SAN FRANCISCO: A man who bludgeoned U.S. House Speaker Nancy Pelosi’s husband over the head with a hammer, yelling “Where’s Nancy?”, faces charges of attempted murder and attempted murder. more crimes a day after the couple’s violent burglary in San Francisco.
Police initially refused to provide a motive for Friday’s attack on Paul Pelosi, 82, who his wife’s office said underwent surgery for a fractured skull and injuries to his right arm and hand , although doctors expect a full recovery.
But the assault has stoked fears of political violence less than two weeks before the Nov. 8 midterm elections that will decide control of the House of Representatives and Senate, in the most vitriolic and polarized US political climate in decades. decades.
The 82-year-old Speaker of the House, herself a Democrat who ranks second in the constitutional succession to the US presidency, was in Washington with her protection at the time of the attack.
She flew to San Francisco to be with her husband.
Police identified the man arrested at the scene by officers who responded to the attack as 42-year-old David Depape. He too was taken to a hospital in San Francisco.
The sheriff’s records online showed he was taken into custody on suspicion of attempted murder, assault with a deadly weapon, elder abuse, battery, burglary and several other crimes. Formal charges were to be filed by the San Francisco District Attorney’s Office.
San Francisco Police Chief William Scott told a press conference on Friday evening that police detectives, assisted by FBI agents, had not yet determined what precipitated the home invasion, but said: “We know that this was not a random act.”
A statement of Nancy Pelosi spokesman Drew Hammill said Pelosi’s husband was attacked “by an assailant who acted forcefully and threatened his life while demanding to see the President.”
The intruder shouted, “Where’s Nancy?” before attacking, according to a person briefed on the incident but who spoke to Reuters on condition of anonymity.
In the search for a motive, attention turned to the suspect’s apparent internet profile.
In recent posts on several websites, a netizen named “daviddepape” voiced his support for former President Donald Trump and embraced the cult-like QAnon conspiracy theory. The posts included references to “satanic pedophilia”, anti-Semitic tropes and criticism of women, transgender people and censorship by tech companies.
Older posts promoted quartz crystals and hemp bracelets. Reuters could not confirm that the posts were created by the man arrested on Friday.
The San Francisco Chronicle published a photo of a man it identified as Depape dancing at the 2013 wedding of two nudist activists in San Francisco, despite being fully clothed. Depape, then a hemp jewelry maker who lived with the couple in Berkeley, was the best man, the newspaper reported.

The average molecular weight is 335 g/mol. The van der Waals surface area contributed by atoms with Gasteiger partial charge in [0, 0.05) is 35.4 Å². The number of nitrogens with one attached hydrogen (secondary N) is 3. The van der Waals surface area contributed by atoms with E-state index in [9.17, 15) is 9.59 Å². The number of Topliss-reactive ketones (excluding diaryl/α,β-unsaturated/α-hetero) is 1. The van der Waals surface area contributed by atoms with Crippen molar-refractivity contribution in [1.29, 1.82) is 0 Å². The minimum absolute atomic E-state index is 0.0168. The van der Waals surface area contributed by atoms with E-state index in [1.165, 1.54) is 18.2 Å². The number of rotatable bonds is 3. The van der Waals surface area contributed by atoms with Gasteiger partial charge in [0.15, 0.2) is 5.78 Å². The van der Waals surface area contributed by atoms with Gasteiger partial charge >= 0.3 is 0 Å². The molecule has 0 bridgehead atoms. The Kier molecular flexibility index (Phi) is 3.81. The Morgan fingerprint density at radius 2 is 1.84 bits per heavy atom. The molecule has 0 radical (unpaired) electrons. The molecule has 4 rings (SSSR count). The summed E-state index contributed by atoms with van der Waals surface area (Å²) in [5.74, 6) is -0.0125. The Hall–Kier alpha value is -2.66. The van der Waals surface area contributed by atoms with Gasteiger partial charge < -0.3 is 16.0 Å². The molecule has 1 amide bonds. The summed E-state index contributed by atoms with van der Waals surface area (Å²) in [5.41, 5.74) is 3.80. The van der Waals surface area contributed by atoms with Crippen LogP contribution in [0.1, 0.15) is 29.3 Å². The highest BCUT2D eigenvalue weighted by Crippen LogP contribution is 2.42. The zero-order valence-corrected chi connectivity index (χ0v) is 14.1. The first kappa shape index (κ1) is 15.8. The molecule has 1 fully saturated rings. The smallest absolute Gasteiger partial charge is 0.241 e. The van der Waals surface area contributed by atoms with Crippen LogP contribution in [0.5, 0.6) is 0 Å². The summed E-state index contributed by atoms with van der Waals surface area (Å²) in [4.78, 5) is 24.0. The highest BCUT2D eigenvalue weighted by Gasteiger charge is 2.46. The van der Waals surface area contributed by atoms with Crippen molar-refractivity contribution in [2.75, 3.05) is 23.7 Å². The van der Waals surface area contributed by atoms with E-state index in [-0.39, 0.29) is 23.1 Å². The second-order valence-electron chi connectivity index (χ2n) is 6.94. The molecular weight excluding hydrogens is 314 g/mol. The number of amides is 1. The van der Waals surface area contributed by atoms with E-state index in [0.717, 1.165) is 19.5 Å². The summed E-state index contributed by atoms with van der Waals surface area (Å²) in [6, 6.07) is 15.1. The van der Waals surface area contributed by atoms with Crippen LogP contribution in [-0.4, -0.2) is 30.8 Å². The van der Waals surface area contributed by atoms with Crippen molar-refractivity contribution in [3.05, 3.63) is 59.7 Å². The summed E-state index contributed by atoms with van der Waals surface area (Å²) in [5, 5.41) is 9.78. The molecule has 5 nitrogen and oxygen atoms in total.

Scott said the intruder forced his way into the three-story red brick townhouse in Pelosis through a back door. Aerial photos showed shards of glass in the back of the house in the affluent neighborhood of Pacific Heights.
The chief said police were dispatched for a “priority health check” around 2:30 a.m. based on a somewhat cryptic 911 emergency call from the residence. Other news outlets reported that the call was made by Paul Pelosi.
Scott credited the 911 operator with using her experience and intuition to “understand there was more to this incident than was being told” by the caller, so she sent the call with a higher priority than normal. Scott called his decision “saving”.
According to Scott, police arriving at the scene saw Depape and Pelosi struggling with a hammer through the front door. As officers yelled at the two men to drop the tool, Depape snatched the hammer away and was seen hitting Pelosi at least once, the chief said.
Officers then attacked, disarmed and arrested Depape and took both men to hospital, Scott said.
The incident came a day after New York police warned extremists could target politicians, political events and polling places ahead of the midterm elections.
U.S. Capitol Police said they investigated 9,625 threats against lawmakers from both parties in 2021, nearly triple from 2017.
As a Democratic leader in Washington and a longtime representative of one of America’s most liberal cities, Nancy Pelosi is a frequent target of Republican criticism.
Her office was ransacked during the January 6, 2021 attack on the US Capitol by supporters of then-Republican President Trump, some of whom searched for her during the assault.
In January 2021, his house was vandalized with graffiti saying “Cancel the rent” and “We want it all” painted on the house and a pig’s head left outside the garage, media reported.
The house of Senate Republican leader Mitch McConnell was also vandalized around this time.
McConnell said he was “horrified and disgusted” by Friday’s violence, and House Republican Leader Kevin McCarthy said he had reached out to Nancy Pelosi.
But one of the strongest reactions came from U.S. Representative Adam Kinzinger, one of two Republicans on the House panel investigating the Jan. 6 attack, who condemned the rise of inflammatory rhetoric vilifying political opponents. and promoting lies about voter fraud.
“When you convince people that politicians are rigging elections, drinking baby blood, etc. you will get violence. This needs to be rejected,” he wrote on Twitter.
Speaking at a campaign event in Pennsylvania, President Joe Biden told the crowd, “Enough is enough.”
“Every person of good conscience must speak out clearly and unambiguously against violence in our politics, regardless of your politics,” Biden said.

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